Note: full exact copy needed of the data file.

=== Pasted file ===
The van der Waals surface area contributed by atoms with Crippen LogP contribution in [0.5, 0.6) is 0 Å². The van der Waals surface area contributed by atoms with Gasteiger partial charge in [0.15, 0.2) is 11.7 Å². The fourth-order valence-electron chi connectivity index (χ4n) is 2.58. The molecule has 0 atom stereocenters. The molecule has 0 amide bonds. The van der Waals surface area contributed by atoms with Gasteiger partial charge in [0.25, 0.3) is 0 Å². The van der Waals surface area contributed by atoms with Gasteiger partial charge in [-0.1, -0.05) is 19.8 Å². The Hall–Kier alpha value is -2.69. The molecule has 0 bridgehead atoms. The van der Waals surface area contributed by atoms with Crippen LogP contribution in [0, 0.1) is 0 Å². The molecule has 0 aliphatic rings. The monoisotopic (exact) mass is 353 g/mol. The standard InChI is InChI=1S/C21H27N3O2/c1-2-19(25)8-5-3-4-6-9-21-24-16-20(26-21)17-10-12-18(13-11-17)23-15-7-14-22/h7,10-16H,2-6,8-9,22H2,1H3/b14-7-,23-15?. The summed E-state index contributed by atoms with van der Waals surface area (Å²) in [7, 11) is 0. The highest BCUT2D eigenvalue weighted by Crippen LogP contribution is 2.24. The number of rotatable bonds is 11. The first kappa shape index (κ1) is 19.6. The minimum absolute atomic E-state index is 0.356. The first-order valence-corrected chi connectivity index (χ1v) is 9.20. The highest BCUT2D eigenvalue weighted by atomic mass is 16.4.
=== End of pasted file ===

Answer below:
The van der Waals surface area contributed by atoms with Crippen LogP contribution in [0.5, 0.6) is 0 Å². The van der Waals surface area contributed by atoms with Gasteiger partial charge in [0.15, 0.2) is 11.7 Å². The fourth-order valence-electron chi connectivity index (χ4n) is 2.58. The molecule has 0 atom stereocenters. The molecule has 0 amide bonds. The van der Waals surface area contributed by atoms with Gasteiger partial charge in [0.25, 0.3) is 0 Å². The van der Waals surface area contributed by atoms with Gasteiger partial charge in [-0.1, -0.05) is 19.8 Å². The Hall–Kier alpha value is -2.69. The molecule has 0 bridgehead atoms. The van der Waals surface area contributed by atoms with Crippen LogP contribution in [0, 0.1) is 0 Å². The molecule has 0 aliphatic rings. The monoisotopic (exact) mass is 353 g/mol. The standard InChI is InChI=1S/C21H27N3O2/c1-2-19(25)8-5-3-4-6-9-21-24-16-20(26-21)17-10-12-18(13-11-17)23-15-7-14-22/h7,10-16H,2-6,8-9,22H2,1H3/b14-7-,23-15?. The summed E-state index contributed by atoms with van der Waals surface area (Å²) in [7, 11) is 0. The highest BCUT2D eigenvalue weighted by Crippen LogP contribution is 2.24. The number of rotatable bonds is 11. The first kappa shape index (κ1) is 19.6. The minimum absolute atomic E-state index is 0.356. The first-order valence-corrected chi connectivity index (χ1v) is 9.20. The highest BCUT2D eigenvalue weighted by atomic mass is 16.4.